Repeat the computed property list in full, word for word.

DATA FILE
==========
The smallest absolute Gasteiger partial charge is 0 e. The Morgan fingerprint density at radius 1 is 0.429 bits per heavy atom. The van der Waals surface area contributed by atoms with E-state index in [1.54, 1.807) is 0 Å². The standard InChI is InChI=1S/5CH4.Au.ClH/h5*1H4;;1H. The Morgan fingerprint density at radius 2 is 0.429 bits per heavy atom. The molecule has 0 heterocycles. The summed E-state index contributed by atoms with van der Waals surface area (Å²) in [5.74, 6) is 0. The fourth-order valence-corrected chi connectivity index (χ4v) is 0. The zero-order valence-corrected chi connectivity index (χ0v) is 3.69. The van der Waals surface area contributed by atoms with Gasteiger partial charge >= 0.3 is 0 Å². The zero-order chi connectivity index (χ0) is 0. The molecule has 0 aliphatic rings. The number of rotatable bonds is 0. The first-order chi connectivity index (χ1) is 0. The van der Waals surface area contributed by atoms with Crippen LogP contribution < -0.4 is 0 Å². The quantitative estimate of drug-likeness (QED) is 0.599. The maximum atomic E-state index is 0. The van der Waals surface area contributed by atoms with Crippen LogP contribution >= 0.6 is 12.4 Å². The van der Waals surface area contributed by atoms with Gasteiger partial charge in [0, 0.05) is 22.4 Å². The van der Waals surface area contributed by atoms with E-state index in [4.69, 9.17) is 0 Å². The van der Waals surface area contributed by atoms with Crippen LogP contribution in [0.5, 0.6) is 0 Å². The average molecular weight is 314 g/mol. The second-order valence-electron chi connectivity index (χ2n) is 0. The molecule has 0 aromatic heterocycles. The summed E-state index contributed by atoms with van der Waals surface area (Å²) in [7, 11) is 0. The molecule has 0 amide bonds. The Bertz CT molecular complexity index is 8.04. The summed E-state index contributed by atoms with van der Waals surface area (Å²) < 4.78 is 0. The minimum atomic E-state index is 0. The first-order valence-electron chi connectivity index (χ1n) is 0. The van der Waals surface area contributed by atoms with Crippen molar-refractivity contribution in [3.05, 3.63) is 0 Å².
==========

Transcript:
The smallest absolute Gasteiger partial charge is 0 e. The Morgan fingerprint density at radius 1 is 0.429 bits per heavy atom. The van der Waals surface area contributed by atoms with E-state index in [1.54, 1.807) is 0 Å². The standard InChI is InChI=1S/5CH4.Au.ClH/h5*1H4;;1H. The Morgan fingerprint density at radius 2 is 0.429 bits per heavy atom. The molecule has 0 heterocycles. The summed E-state index contributed by atoms with van der Waals surface area (Å²) in [5.74, 6) is 0. The fourth-order valence-corrected chi connectivity index (χ4v) is 0. The zero-order valence-corrected chi connectivity index (χ0v) is 3.69. The van der Waals surface area contributed by atoms with Gasteiger partial charge >= 0.3 is 0 Å². The zero-order chi connectivity index (χ0) is 0. The molecule has 0 aliphatic rings. The number of rotatable bonds is 0. The first-order chi connectivity index (χ1) is 0. The van der Waals surface area contributed by atoms with Crippen LogP contribution < -0.4 is 0 Å². The quantitative estimate of drug-likeness (QED) is 0.599. The maximum atomic E-state index is 0. The van der Waals surface area contributed by atoms with Crippen LogP contribution >= 0.6 is 12.4 Å². The van der Waals surface area contributed by atoms with Gasteiger partial charge in [0, 0.05) is 22.4 Å². The van der Waals surface area contributed by atoms with E-state index in [4.69, 9.17) is 0 Å². The van der Waals surface area contributed by atoms with Crippen LogP contribution in [0.5, 0.6) is 0 Å². The average molecular weight is 314 g/mol. The second-order valence-electron chi connectivity index (χ2n) is 0. The molecule has 0 aromatic heterocycles. The summed E-state index contributed by atoms with van der Waals surface area (Å²) in [7, 11) is 0. The molecule has 0 amide bonds. The Bertz CT molecular complexity index is 8.04. The summed E-state index contributed by atoms with van der Waals surface area (Å²) < 4.78 is 0. The minimum atomic E-state index is 0. The first-order valence-electron chi connectivity index (χ1n) is 0. The van der Waals surface area contributed by atoms with Crippen molar-refractivity contribution in [3.05, 3.63) is 0 Å².